Karyn Crisis, Eclectix Interview 24

Eclectix first became aqquainted with Karyn a couple of years ago, when she came into the gallery, hair swinging, toting some killer leather works – gothic purses and cuffs. They were obviously crafted by someone with an artist’s eye and a gypsy soul – offbeat, with beautiful quality and embracing the darkness of life. Karyn has a huge energy about her, a quick intelligence and the creative verve to let her freak flag fly.  A self-taught artist, she shared some of her paintings and professed that she wanted to concentrate more on them in the future. Luckily, she has been able to, cranking out some powerful Tarot works in her beloved oils, just this past year.
Karyn’s solo show “The Major Arcana” opens October 1st at SR2 Gallery in Berkeley, CA. ( thru Oct. 31st)
(Eclectix note: Many of the “Major Arcana” images below may not be the final image as Karyn was busy putting finishing touches on them. The “Major Arcana” pieces all have an MA after the title)
Could you give us a little about your background?  I’ve always felt out of time and place on this planet. I’ve been able to see and communicate with spirits since I was young- but  it scared me then and I’m able to embrace it now. I feel as if all my past lives are being remembered in this lifetime.  I don’t look back often, but when I do, I realize just how much I’ve done so far. Having left my touring metal band of 13 years (Crisis) in 2005, I started over as a painter, shaman, Reiki Master Teacher, clairvoyant. My favorite chapter of my life is the current one, with my creative and talented husband and our cat. Music and a Tuscan witch brought us together and keep us moving forward in a creative, magical lifestyle. I made a living selling my paintings and custom leather work a few years ago, until my husband gifted me an art studio and the time to paint for painting’s sake – to get my technical skills where I want them, and to decide what I want to paint without worrying about selling my work. My work now  is devoted to Witchcraft culture (European shamanism, healing modalities, and rituals).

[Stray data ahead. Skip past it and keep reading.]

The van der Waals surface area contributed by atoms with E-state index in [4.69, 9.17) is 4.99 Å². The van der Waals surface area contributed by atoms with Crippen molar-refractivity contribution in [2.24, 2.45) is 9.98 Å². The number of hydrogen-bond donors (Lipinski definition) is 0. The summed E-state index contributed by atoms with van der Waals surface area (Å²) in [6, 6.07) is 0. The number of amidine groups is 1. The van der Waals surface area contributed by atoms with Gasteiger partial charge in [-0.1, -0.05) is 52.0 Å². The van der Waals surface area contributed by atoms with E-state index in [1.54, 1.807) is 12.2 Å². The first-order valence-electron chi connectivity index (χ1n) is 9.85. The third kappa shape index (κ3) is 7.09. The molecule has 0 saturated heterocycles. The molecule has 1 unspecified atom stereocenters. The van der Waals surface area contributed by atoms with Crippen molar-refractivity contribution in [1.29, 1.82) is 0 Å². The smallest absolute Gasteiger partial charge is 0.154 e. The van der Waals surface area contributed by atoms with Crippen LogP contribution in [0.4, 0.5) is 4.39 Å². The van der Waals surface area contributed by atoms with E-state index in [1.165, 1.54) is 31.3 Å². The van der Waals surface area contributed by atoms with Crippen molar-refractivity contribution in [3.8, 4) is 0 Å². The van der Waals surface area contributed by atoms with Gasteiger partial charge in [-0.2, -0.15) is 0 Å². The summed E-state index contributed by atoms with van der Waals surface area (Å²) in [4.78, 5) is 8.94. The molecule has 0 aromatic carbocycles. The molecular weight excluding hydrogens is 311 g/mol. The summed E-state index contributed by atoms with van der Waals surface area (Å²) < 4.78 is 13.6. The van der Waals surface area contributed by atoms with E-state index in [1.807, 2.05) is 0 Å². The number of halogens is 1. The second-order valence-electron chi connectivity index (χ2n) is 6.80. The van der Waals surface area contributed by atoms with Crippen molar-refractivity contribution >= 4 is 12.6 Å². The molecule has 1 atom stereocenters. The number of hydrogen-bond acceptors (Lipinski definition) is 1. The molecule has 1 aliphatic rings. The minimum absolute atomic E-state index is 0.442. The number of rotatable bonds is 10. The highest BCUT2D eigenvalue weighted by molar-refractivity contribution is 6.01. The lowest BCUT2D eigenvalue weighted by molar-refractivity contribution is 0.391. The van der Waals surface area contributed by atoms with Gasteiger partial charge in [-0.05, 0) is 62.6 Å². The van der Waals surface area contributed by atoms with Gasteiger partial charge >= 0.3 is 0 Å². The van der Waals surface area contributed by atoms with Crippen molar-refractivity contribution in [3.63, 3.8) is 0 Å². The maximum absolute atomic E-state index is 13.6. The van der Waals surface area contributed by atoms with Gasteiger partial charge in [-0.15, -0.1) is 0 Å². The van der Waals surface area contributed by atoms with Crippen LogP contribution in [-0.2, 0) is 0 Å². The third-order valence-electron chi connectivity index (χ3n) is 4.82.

Can you tell us a little about your creative process?  I visualize a painting and the most important thing is to capture an action and decide the purpose of the painting. I see it in my mind’s eye, complete. I create her face, decide who she is, what her tools and colors will be and what exactly her intent or action is, then I draw it out with as much detail as possible. I then take a photo of myself for lighting reference and lines of hands, etc. From there, I often refer to fashion magazines or my favorite jewelry designers to use their clothing and jewelry pieces as inspiration. I also use a lot of my own ritual tools (changing them just a bit) and clothing. Then for the oil painting process, I build the canvas, draw the painting on, beginning with a burnt-sienna underpainting. From there, I paint the drawing in burnt umber, adding some shadows. Then I build with layers of greens, blacks and whites… it’s a bastardization of the Verdaccio technique. Throughout the process I get feedback from my husband. He knows what I’m trying to do without my having to say a word, and he’s got a talent for objectivity.  I can get overambitious or not know when to stop painting and he reels me back in.
My favorite art memory from my childhood is… floating, out of my body, above my mother and myself. I was sick, lying in bed in my favorite corduroy navy and flowered overalls. Another memory is making potions in our backyard with plants and dirt.
My interest in art/painting started … I was little, watching my mom paint. I was always drawing. Always. And dreaming. She took my sister and I into Chicago often to the museums and galleries. The modern art wing was very dark, art-wise, it was very serious and it scared me. I was hooked.